A newly installed copy of Netrunner boots to a mostly black graphical login page. Signing into our account loads the KDE Plasma desktop. I saw no pop-ups, welcome windows, or other notifications when I first signed into the desktop.
One thing I did notice though is the default mouse pointer is reddish-orange. I'm not sure if this unusual choice was done to make the mouse easier to see, or perhaps as a personal choice by a developer. Should we wish to have a more commonly coloured pointer the cursor theme can be changed in the System Settings panel.
When I first started using Netrunner the desktop mostly ran well, but lagged when opening menus, launching programs, or highlighting elements with the mouse. I was able to improve performance by adjusting (or disabling) the compositor, which can be managed in the System Settings panel. This improved the desktop's responsiveness and resulted in good performance when I was running the distribution on a workstation. Though desktop performance was improved in my VirtualBox test environment, Plasma never reached a point where the system felt properly snappy to respond in the virtual machine.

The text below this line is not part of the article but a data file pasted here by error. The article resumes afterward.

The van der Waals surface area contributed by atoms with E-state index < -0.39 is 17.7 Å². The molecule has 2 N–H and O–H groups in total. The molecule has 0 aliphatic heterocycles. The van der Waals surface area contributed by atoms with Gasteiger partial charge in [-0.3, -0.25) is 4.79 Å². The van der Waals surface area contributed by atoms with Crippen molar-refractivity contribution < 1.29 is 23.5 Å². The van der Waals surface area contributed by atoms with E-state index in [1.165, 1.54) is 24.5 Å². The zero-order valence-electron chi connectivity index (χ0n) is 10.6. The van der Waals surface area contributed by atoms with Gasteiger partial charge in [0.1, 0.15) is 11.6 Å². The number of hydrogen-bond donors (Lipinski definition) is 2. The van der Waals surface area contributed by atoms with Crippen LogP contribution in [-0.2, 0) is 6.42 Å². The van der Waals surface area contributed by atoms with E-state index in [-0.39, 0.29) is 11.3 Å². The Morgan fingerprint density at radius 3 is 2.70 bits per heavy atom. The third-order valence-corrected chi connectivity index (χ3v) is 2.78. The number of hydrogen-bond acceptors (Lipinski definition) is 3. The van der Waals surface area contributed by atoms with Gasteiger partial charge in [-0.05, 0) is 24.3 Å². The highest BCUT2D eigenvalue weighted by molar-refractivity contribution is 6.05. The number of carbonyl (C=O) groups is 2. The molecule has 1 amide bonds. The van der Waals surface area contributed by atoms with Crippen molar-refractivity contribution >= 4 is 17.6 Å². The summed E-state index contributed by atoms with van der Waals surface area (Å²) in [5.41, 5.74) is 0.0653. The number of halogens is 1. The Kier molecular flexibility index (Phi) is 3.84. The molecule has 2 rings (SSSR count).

Netrunner ships with KDE Plasma 5.14.5, which is now several versions behind upstream, which is at 5.18. Most of the time this does not have a practical impact, but I think it may account for some of the performance issues I ran into. I also noticed that Plasma Vaults was missing, a feature which makes it easy to access encrypted volumes. Vaults is older than Plasma 5.14 and I expected to see it, but it appears to have been omitted from Netrunner. I found the Vaults functionality could be added to Plasma by installing the plasma-vault package and its dependencies.